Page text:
The live music scene in Toronto is pumping – plenty of local & well known musicians pass through the city’s eclectic venues on a nightly basis. But the best gig I’ve seen so far was at the Virgin Mobile Mod Club last Monday night – a fundraiser for the Company Theatre, feating Alan Doyle & Murray Foster (from Great Big Sea), Alan & Greg Hawco (actor & composer from TV show Republic of Doyle), Ed Robertson (from the Barenaked Ladies), Blake Manning, Stuart Cameron & Danhmait Doyle (from country band The Heartbroken), Keith Power, Kendel Carson, Barry Canning, Patrick Boyle and Tom Power… wow! A mindblowing assembly of pure Canadian talent. I can’t wait for more experiences like this; it’s only gonna get better as the summer months approach and more tours come to light.
On a freezing winters day if you needed to get from, say, the Eaton Centre to the Ripley’s Aquarium on the other side of town, you could walk the entire journey without even stepping foot outdoors. This is thanks to the PATH, the world’s largest underground shopping complex: a 1,200-store, 27km labyrinth of walkways beneath the city that acts as a link between dozens of buildings in downtown Toronto. It’s a brilliant idea – it might be -20°C outside, but it’s entirely feasible to do your grocery shopping, go to the bank, buy clothes, have lunch, take a class at the gym, fill a prescription, post some mail, watch a hockey game and venture up CN tower all while wearing a t-shirt & shorts.
Toronto isn’t the only Canadian city to feature a network of connective tunnels – Montreal has the 32km Underground City, Edmonton has the 13km Pedway, Halifax has the Downtown Halifax Link and most other major centres have some form of subterranean climate-controlled link between inner-city buildings.
I miss the simplicity in Australia of knowing exactly what you’re going to be charged at the cash register when you’re out shopping, because taxes are included in the price already.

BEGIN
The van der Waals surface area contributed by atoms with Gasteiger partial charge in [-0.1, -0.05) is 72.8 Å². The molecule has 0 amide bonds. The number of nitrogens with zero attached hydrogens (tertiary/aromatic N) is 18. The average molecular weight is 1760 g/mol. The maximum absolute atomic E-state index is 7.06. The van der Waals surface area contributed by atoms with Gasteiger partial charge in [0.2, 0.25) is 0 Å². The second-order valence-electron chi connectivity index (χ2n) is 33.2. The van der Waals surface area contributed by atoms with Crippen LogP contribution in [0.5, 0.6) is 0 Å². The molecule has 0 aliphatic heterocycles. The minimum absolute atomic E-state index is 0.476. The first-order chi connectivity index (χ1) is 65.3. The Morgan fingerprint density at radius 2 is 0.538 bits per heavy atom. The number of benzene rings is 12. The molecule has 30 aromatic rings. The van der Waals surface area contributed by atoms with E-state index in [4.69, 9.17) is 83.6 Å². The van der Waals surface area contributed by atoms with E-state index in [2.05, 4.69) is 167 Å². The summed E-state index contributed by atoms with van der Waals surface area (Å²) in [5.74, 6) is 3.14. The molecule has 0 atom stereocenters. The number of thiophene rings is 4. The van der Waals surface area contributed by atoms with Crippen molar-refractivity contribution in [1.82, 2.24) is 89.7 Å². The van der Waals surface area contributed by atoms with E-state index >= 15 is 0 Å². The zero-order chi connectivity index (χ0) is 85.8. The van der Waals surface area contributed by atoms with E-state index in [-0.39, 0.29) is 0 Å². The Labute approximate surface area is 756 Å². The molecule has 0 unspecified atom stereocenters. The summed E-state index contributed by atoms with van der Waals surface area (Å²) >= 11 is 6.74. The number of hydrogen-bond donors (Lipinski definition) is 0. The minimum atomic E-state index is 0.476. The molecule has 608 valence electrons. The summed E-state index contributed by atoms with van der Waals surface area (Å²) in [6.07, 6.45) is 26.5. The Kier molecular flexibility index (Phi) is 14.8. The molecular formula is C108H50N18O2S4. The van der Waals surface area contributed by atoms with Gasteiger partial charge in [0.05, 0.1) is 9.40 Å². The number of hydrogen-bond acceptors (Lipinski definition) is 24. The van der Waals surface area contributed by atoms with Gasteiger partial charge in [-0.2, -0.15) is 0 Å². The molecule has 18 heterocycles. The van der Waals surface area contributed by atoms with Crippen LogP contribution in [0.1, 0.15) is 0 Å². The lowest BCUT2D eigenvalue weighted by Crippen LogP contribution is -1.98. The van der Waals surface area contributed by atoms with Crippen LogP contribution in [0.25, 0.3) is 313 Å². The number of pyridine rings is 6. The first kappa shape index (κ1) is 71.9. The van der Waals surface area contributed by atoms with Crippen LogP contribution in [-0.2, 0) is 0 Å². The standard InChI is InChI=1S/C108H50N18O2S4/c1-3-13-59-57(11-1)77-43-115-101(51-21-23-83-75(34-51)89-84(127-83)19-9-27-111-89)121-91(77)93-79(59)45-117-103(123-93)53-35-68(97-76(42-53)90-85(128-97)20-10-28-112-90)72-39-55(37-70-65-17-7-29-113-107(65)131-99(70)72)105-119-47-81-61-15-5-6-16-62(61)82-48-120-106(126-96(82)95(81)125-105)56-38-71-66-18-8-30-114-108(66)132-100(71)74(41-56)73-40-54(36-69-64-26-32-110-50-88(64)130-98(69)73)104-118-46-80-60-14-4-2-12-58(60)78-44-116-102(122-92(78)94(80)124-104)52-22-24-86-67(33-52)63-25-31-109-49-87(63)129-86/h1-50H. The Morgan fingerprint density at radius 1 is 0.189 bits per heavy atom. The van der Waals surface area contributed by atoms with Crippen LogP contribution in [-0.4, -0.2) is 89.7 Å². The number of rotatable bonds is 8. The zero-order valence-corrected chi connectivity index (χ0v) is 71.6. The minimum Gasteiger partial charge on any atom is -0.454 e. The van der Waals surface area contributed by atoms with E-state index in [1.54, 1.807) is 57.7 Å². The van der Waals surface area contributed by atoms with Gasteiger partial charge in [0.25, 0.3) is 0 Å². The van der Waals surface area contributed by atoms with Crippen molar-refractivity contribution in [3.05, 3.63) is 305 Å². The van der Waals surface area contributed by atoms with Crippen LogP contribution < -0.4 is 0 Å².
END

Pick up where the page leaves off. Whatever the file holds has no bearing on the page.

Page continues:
In most cases throughout North America, items on shop floors are listed as their pre-tax price, and tax is added on at the register. It’s not so much the increased price at the end that annoys me, but more because if I pay cash for something, I always like to have the correct change prepared already to hand straight over to the cashier. Maybe I’m OCD, but it sucks to have to wait until it scans to find out how much I need to prepare.
When I first started dealing with North American cash it took a while to get used to the 25c coin denomination seeing as all I’ve ever known was the 20c/20p coin. It’s kinda cool though, and I like not having a stupid big 50c coin.
I still find it difficult to use the terms penny, nickel, dime and quarter, it hasn’t quite sunk into my head yet. I still prefer to say 1c coin, 5c coin, 10c coin and 25c coin, but people look at me funny when I do that. I really feel like a knob when I say ‘loonie’ ($1 coin) or ‘toonie’ ($2 coin) 🙂
They also look at me funny when I refer to paper money as ‘notes’ instead of ‘bills’.
Props to the Canadians for phasing out the penny. I hate the pile of copper that builds up in my wallet when in Europe or the US.
The first thing I had to learn when it came to banking was that rather than a savings account, Canadians use a chequing account for their daily spending. I became so used to pressing the SAV button on card terminals back at home that I did the same by habit in Canada the first few times and of course the transaction always declined. I’m used to the CHQ button now, and it does make a whole lot more sense to use your savings account for actual savings and not for day-to-day use. It just sucks that when you do have money in your savings and accidentally press the SAV button, the bastards at the bank charge you a $5 savings access fee.